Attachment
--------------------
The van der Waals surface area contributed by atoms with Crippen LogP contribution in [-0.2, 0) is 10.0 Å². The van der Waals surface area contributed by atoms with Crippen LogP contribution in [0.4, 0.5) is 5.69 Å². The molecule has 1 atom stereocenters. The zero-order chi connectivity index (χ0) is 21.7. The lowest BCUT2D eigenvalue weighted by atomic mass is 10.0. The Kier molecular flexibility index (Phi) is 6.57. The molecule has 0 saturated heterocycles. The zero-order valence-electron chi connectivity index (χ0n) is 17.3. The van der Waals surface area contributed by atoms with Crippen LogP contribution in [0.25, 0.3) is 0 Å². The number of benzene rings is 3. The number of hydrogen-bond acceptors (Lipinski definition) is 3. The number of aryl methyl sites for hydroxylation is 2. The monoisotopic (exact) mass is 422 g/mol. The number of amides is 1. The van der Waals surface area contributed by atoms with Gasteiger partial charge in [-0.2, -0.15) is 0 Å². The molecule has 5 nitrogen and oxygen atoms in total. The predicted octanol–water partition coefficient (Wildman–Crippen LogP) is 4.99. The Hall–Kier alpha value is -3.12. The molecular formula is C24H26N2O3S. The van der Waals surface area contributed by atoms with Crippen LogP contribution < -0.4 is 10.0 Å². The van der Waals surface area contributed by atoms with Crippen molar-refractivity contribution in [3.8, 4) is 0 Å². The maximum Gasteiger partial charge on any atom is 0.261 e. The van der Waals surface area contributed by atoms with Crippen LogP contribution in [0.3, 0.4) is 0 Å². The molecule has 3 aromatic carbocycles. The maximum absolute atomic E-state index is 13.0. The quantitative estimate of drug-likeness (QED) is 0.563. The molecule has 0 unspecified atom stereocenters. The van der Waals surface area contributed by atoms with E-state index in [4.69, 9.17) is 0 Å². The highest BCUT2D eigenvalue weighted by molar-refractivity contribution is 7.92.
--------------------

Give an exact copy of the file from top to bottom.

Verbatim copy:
The van der Waals surface area contributed by atoms with Crippen LogP contribution in [-0.2, 0) is 10.0 Å². The van der Waals surface area contributed by atoms with Crippen LogP contribution in [0.4, 0.5) is 5.69 Å². The molecule has 1 atom stereocenters. The zero-order chi connectivity index (χ0) is 21.7. The lowest BCUT2D eigenvalue weighted by atomic mass is 10.0. The Kier molecular flexibility index (Phi) is 6.57. The molecule has 0 saturated heterocycles. The zero-order valence-electron chi connectivity index (χ0n) is 17.3. The van der Waals surface area contributed by atoms with Crippen LogP contribution in [0.25, 0.3) is 0 Å². The number of benzene rings is 3. The number of hydrogen-bond acceptors (Lipinski definition) is 3. The number of aryl methyl sites for hydroxylation is 2. The monoisotopic (exact) mass is 422 g/mol. The number of amides is 1. The van der Waals surface area contributed by atoms with Gasteiger partial charge in [-0.2, -0.15) is 0 Å². The molecule has 5 nitrogen and oxygen atoms in total. The predicted octanol–water partition coefficient (Wildman–Crippen LogP) is 4.99. The Hall–Kier alpha value is -3.12. The molecular formula is C24H26N2O3S. The van der Waals surface area contributed by atoms with Crippen LogP contribution < -0.4 is 10.0 Å². The van der Waals surface area contributed by atoms with Crippen molar-refractivity contribution in [3.8, 4) is 0 Å². The maximum Gasteiger partial charge on any atom is 0.261 e. The van der Waals surface area contributed by atoms with Crippen LogP contribution in [0.3, 0.4) is 0 Å². The molecule has 3 aromatic carbocycles. The maximum absolute atomic E-state index is 13.0. The quantitative estimate of drug-likeness (QED) is 0.563. The molecule has 0 unspecified atom stereocenters. The van der Waals surface area contributed by atoms with E-state index in [4.69, 9.17) is 0 Å². The highest BCUT2D eigenvalue weighted by molar-refractivity contribution is 7.92.